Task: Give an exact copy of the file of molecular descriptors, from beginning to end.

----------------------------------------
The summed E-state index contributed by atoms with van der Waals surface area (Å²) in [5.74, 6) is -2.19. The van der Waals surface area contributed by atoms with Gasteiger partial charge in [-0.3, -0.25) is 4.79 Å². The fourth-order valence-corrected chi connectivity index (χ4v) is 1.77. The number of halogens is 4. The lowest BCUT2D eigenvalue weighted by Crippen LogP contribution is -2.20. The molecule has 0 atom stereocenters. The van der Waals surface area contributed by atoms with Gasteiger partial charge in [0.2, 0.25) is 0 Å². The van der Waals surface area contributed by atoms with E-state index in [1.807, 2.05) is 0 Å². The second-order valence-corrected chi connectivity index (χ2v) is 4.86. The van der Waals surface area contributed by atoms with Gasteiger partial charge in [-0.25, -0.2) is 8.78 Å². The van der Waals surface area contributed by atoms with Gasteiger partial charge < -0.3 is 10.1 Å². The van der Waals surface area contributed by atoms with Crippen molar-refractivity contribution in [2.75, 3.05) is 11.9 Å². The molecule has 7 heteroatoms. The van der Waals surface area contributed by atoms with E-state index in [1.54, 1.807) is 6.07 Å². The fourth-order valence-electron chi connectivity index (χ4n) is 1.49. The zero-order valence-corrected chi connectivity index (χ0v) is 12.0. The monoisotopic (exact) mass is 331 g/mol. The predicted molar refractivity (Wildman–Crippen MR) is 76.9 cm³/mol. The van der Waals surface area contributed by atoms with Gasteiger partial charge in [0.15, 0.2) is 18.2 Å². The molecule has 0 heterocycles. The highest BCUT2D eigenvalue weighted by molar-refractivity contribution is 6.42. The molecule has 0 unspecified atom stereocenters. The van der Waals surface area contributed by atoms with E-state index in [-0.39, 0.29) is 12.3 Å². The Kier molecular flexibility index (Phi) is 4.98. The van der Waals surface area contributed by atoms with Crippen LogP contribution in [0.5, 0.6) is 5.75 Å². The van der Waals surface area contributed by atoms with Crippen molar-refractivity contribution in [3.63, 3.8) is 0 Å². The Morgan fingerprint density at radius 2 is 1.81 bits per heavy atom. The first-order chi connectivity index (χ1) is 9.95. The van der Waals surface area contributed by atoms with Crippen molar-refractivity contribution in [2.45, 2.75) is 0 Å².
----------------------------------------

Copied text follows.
The summed E-state index contributed by atoms with van der Waals surface area (Å²) in [5.74, 6) is -2.19. The van der Waals surface area contributed by atoms with Gasteiger partial charge in [-0.3, -0.25) is 4.79 Å². The fourth-order valence-corrected chi connectivity index (χ4v) is 1.77. The number of halogens is 4. The lowest BCUT2D eigenvalue weighted by Crippen LogP contribution is -2.20. The molecule has 0 atom stereocenters. The van der Waals surface area contributed by atoms with Gasteiger partial charge in [0.2, 0.25) is 0 Å². The van der Waals surface area contributed by atoms with E-state index in [1.807, 2.05) is 0 Å². The second-order valence-corrected chi connectivity index (χ2v) is 4.86. The van der Waals surface area contributed by atoms with Gasteiger partial charge in [-0.25, -0.2) is 8.78 Å². The van der Waals surface area contributed by atoms with Gasteiger partial charge < -0.3 is 10.1 Å². The van der Waals surface area contributed by atoms with Crippen molar-refractivity contribution in [2.75, 3.05) is 11.9 Å². The molecule has 7 heteroatoms. The van der Waals surface area contributed by atoms with E-state index in [1.54, 1.807) is 6.07 Å². The fourth-order valence-electron chi connectivity index (χ4n) is 1.49. The zero-order valence-corrected chi connectivity index (χ0v) is 12.0. The monoisotopic (exact) mass is 331 g/mol. The predicted molar refractivity (Wildman–Crippen MR) is 76.9 cm³/mol. The van der Waals surface area contributed by atoms with Gasteiger partial charge in [0.15, 0.2) is 18.2 Å². The molecule has 0 heterocycles. The highest BCUT2D eigenvalue weighted by molar-refractivity contribution is 6.42. The molecule has 0 unspecified atom stereocenters. The van der Waals surface area contributed by atoms with E-state index in [-0.39, 0.29) is 12.3 Å². The Kier molecular flexibility index (Phi) is 4.98. The van der Waals surface area contributed by atoms with Crippen LogP contribution in [0.5, 0.6) is 5.75 Å². The van der Waals surface area contributed by atoms with Crippen molar-refractivity contribution in [3.63, 3.8) is 0 Å². The Morgan fingerprint density at radius 2 is 1.81 bits per heavy atom. The first-order chi connectivity index (χ1) is 9.95. The van der Waals surface area contributed by atoms with Crippen molar-refractivity contribution in [2.45, 2.75) is 0 Å².